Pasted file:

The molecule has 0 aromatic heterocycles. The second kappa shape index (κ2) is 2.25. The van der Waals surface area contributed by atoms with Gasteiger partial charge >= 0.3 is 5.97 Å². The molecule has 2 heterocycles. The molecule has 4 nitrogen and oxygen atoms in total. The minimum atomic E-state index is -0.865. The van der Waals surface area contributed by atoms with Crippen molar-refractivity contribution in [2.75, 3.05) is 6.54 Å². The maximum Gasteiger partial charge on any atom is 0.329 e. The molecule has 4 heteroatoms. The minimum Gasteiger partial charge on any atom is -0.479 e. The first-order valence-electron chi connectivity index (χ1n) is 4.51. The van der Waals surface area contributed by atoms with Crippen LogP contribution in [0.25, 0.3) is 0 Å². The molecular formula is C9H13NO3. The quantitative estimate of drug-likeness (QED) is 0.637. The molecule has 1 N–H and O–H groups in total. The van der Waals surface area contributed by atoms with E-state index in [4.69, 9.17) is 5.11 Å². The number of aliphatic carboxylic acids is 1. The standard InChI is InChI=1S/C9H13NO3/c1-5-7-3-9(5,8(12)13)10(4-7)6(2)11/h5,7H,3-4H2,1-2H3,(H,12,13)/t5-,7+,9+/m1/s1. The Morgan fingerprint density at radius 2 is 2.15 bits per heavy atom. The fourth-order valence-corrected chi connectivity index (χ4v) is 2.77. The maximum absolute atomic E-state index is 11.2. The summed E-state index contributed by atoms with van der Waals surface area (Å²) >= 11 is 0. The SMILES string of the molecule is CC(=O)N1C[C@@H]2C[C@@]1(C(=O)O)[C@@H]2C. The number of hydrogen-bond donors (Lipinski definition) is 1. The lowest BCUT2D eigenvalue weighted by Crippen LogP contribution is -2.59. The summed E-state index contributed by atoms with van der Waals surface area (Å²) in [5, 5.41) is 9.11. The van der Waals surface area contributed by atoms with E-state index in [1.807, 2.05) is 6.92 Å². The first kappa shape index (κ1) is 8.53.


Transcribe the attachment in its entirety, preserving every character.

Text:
The molecule has 0 aromatic heterocycles. The second kappa shape index (κ2) is 2.25. The van der Waals surface area contributed by atoms with Gasteiger partial charge >= 0.3 is 5.97 Å². The molecule has 2 heterocycles. The molecule has 4 nitrogen and oxygen atoms in total. The minimum atomic E-state index is -0.865. The van der Waals surface area contributed by atoms with Crippen molar-refractivity contribution in [2.75, 3.05) is 6.54 Å². The maximum Gasteiger partial charge on any atom is 0.329 e. The molecule has 4 heteroatoms. The minimum Gasteiger partial charge on any atom is -0.479 e. The first-order valence-electron chi connectivity index (χ1n) is 4.51. The van der Waals surface area contributed by atoms with Crippen LogP contribution in [0.25, 0.3) is 0 Å². The molecular formula is C9H13NO3. The quantitative estimate of drug-likeness (QED) is 0.637. The molecule has 1 N–H and O–H groups in total. The van der Waals surface area contributed by atoms with E-state index in [4.69, 9.17) is 5.11 Å². The number of aliphatic carboxylic acids is 1. The standard InChI is InChI=1S/C9H13NO3/c1-5-7-3-9(5,8(12)13)10(4-7)6(2)11/h5,7H,3-4H2,1-2H3,(H,12,13)/t5-,7+,9+/m1/s1. The Morgan fingerprint density at radius 2 is 2.15 bits per heavy atom. The fourth-order valence-corrected chi connectivity index (χ4v) is 2.77. The maximum absolute atomic E-state index is 11.2. The summed E-state index contributed by atoms with van der Waals surface area (Å²) >= 11 is 0. The SMILES string of the molecule is CC(=O)N1C[C@@H]2C[C@@]1(C(=O)O)[C@@H]2C. The number of hydrogen-bond donors (Lipinski definition) is 1. The lowest BCUT2D eigenvalue weighted by Crippen LogP contribution is -2.59. The summed E-state index contributed by atoms with van der Waals surface area (Å²) in [5, 5.41) is 9.11. The van der Waals surface area contributed by atoms with E-state index in [1.807, 2.05) is 6.92 Å². The first kappa shape index (κ1) is 8.53.